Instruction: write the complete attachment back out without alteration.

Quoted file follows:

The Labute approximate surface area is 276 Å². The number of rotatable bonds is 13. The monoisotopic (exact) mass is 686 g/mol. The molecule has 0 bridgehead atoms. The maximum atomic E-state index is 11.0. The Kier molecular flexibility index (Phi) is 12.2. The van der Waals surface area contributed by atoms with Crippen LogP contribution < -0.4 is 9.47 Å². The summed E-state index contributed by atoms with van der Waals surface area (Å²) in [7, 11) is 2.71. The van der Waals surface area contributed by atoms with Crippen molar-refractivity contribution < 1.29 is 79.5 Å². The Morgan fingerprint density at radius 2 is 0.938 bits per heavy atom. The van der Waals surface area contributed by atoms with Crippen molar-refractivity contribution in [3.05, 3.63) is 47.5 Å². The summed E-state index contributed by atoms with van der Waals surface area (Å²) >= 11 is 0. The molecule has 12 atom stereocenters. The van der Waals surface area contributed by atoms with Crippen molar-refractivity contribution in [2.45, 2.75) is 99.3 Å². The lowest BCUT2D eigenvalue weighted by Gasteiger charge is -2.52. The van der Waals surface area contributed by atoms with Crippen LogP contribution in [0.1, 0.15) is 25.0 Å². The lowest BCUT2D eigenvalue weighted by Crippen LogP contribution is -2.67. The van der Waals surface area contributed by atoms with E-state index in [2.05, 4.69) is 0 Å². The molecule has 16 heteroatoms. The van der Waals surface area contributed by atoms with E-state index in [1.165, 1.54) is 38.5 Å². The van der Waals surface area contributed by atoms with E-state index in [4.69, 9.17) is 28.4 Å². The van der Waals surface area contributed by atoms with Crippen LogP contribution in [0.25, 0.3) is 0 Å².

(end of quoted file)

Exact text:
The Labute approximate surface area is 276 Å². The number of rotatable bonds is 13. The monoisotopic (exact) mass is 686 g/mol. The molecule has 0 bridgehead atoms. The maximum atomic E-state index is 11.0. The Kier molecular flexibility index (Phi) is 12.2. The van der Waals surface area contributed by atoms with Crippen LogP contribution < -0.4 is 9.47 Å². The summed E-state index contributed by atoms with van der Waals surface area (Å²) in [7, 11) is 2.71. The van der Waals surface area contributed by atoms with Crippen molar-refractivity contribution < 1.29 is 79.5 Å². The Morgan fingerprint density at radius 2 is 0.938 bits per heavy atom. The van der Waals surface area contributed by atoms with Crippen molar-refractivity contribution in [3.05, 3.63) is 47.5 Å². The summed E-state index contributed by atoms with van der Waals surface area (Å²) >= 11 is 0. The molecule has 12 atom stereocenters. The van der Waals surface area contributed by atoms with Crippen molar-refractivity contribution in [2.45, 2.75) is 99.3 Å². The lowest BCUT2D eigenvalue weighted by Gasteiger charge is -2.52. The van der Waals surface area contributed by atoms with Crippen LogP contribution in [0.1, 0.15) is 25.0 Å². The lowest BCUT2D eigenvalue weighted by Crippen LogP contribution is -2.67. The van der Waals surface area contributed by atoms with E-state index in [2.05, 4.69) is 0 Å². The molecule has 16 heteroatoms. The van der Waals surface area contributed by atoms with E-state index in [1.165, 1.54) is 38.5 Å². The van der Waals surface area contributed by atoms with E-state index in [4.69, 9.17) is 28.4 Å². The van der Waals surface area contributed by atoms with Crippen LogP contribution in [0.25, 0.3) is 0 Å².